[EXTENDED] Newtrospection: Reverse-Engineering Modernity in South Korean Science Fiction
[EXTENDED] Call for Papers
Focused Issue Theme:
Newtrospection: Reverse-Engineering Modernity in South Korean Speculative Fiction
Focused Issue planned for early 2023
EXTENDED Proposal submission deadline: June 30, 2022
Paper submission deadline: August 31, 2022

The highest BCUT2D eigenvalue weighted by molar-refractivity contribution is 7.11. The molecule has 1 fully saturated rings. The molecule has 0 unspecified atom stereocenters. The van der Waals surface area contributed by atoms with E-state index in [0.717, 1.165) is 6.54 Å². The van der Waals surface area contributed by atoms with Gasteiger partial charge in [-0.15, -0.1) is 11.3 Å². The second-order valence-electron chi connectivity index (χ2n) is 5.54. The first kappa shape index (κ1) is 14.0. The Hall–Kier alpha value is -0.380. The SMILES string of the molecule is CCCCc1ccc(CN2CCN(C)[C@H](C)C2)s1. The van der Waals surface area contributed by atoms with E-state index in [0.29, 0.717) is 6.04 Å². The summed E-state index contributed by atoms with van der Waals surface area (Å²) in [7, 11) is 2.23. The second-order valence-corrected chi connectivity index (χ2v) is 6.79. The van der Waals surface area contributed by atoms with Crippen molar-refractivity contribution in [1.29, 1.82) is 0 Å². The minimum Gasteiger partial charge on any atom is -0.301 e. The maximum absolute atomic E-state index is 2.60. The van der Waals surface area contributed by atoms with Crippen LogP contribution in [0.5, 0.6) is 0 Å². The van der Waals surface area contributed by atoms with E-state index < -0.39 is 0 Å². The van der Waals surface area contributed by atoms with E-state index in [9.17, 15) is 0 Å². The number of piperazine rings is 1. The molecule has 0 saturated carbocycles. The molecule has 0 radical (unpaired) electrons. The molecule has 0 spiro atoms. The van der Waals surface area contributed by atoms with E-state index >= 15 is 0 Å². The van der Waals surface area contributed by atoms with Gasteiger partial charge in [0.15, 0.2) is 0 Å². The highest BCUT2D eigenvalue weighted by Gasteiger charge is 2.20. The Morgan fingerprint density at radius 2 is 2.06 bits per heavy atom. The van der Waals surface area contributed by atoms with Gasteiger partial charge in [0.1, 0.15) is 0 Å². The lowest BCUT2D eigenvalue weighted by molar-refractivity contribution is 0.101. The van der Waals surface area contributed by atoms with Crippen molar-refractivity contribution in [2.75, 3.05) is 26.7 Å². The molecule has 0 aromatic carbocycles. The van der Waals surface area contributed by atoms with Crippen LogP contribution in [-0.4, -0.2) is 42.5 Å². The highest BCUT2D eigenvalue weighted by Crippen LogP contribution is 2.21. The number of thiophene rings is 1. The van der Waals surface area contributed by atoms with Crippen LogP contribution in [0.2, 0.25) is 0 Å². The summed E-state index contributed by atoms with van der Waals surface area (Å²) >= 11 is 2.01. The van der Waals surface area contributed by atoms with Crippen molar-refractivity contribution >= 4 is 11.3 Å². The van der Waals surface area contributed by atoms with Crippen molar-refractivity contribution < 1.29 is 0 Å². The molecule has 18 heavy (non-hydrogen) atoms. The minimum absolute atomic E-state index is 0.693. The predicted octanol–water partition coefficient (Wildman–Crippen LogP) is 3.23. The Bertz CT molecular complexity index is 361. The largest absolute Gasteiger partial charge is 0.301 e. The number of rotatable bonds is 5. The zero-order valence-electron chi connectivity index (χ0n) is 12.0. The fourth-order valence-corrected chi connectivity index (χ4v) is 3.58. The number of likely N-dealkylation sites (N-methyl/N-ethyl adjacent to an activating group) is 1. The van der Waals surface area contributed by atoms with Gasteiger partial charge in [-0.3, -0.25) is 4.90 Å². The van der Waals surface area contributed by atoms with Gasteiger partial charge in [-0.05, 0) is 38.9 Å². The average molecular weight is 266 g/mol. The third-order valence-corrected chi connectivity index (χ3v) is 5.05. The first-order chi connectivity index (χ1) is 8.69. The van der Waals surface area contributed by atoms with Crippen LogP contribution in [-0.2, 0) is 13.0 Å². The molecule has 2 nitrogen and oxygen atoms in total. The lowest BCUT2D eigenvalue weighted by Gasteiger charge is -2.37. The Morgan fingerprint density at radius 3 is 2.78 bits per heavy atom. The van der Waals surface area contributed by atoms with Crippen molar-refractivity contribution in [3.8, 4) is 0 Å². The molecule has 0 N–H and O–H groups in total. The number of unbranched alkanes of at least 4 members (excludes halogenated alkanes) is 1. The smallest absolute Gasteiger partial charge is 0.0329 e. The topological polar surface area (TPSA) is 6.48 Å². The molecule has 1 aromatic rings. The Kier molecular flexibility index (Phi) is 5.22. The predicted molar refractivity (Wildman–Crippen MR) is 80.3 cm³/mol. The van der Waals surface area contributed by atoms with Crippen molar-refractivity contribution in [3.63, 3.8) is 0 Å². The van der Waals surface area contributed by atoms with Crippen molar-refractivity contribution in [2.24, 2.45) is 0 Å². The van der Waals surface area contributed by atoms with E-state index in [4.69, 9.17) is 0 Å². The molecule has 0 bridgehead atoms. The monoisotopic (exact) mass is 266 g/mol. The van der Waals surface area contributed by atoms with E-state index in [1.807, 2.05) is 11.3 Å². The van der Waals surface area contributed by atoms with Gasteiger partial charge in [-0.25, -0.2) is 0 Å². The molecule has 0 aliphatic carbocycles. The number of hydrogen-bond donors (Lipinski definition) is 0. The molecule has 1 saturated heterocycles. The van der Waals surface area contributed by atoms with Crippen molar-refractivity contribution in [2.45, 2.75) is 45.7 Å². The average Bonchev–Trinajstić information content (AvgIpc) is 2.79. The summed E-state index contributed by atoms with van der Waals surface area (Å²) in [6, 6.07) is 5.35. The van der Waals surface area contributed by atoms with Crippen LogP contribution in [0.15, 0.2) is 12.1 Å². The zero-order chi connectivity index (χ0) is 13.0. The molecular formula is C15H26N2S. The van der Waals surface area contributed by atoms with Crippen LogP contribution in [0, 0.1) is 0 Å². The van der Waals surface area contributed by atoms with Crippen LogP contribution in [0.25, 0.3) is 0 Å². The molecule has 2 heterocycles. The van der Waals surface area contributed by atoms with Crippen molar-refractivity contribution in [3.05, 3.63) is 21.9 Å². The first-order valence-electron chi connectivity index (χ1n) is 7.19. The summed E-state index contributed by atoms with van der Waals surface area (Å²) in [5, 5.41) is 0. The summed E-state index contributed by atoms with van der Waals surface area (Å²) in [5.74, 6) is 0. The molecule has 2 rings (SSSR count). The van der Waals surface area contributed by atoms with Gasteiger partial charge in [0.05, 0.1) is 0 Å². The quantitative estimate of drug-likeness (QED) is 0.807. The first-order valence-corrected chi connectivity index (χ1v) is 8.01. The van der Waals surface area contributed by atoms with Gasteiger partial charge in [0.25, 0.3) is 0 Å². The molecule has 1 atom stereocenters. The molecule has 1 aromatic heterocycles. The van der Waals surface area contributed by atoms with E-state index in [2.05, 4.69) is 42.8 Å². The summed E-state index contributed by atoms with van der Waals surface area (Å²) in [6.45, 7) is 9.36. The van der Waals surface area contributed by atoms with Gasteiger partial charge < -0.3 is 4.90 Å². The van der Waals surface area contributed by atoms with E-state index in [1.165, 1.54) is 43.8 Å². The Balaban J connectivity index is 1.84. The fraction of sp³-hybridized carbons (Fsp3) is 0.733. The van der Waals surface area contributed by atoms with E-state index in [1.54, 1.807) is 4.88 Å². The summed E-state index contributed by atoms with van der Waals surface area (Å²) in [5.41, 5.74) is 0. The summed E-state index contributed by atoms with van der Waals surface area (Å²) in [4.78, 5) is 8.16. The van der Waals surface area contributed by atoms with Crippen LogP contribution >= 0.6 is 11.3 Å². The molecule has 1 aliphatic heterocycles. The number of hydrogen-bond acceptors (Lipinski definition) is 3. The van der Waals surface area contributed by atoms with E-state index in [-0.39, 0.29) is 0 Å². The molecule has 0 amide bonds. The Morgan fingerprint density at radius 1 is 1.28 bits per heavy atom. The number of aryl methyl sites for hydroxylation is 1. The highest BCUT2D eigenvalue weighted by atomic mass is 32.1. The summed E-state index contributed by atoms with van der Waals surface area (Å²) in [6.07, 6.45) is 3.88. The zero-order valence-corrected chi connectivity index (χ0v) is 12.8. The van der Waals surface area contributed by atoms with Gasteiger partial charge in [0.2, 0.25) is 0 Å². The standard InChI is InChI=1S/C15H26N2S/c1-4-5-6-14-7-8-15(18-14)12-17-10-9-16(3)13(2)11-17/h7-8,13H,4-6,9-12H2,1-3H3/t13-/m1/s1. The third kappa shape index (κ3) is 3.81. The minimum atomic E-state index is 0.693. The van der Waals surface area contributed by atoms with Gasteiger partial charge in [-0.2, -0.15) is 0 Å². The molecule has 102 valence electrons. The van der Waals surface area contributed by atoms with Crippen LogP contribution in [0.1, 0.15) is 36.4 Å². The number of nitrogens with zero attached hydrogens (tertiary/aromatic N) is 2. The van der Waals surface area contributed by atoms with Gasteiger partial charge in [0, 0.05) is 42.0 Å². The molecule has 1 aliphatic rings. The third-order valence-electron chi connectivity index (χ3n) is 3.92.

The Journal of the Fantastic in the Arts (JFA), published since 1988, is an interdisciplinary journal devoted to the study of the fantastic in literature, art, drama, film, and popular media. Published three times per year by the International Association for the Fantastic in the Arts, JFA’s articles are fully refereed, indexed in the MLA International Bibliography, and searchable in JSTOR. The editorial collective of JFA is currently working to make the journal indexed in SCOPUS and A&HCI as well. In early 2023 JFA plans to publish its first focused issue dedicated to South Korean science fiction and fantasy.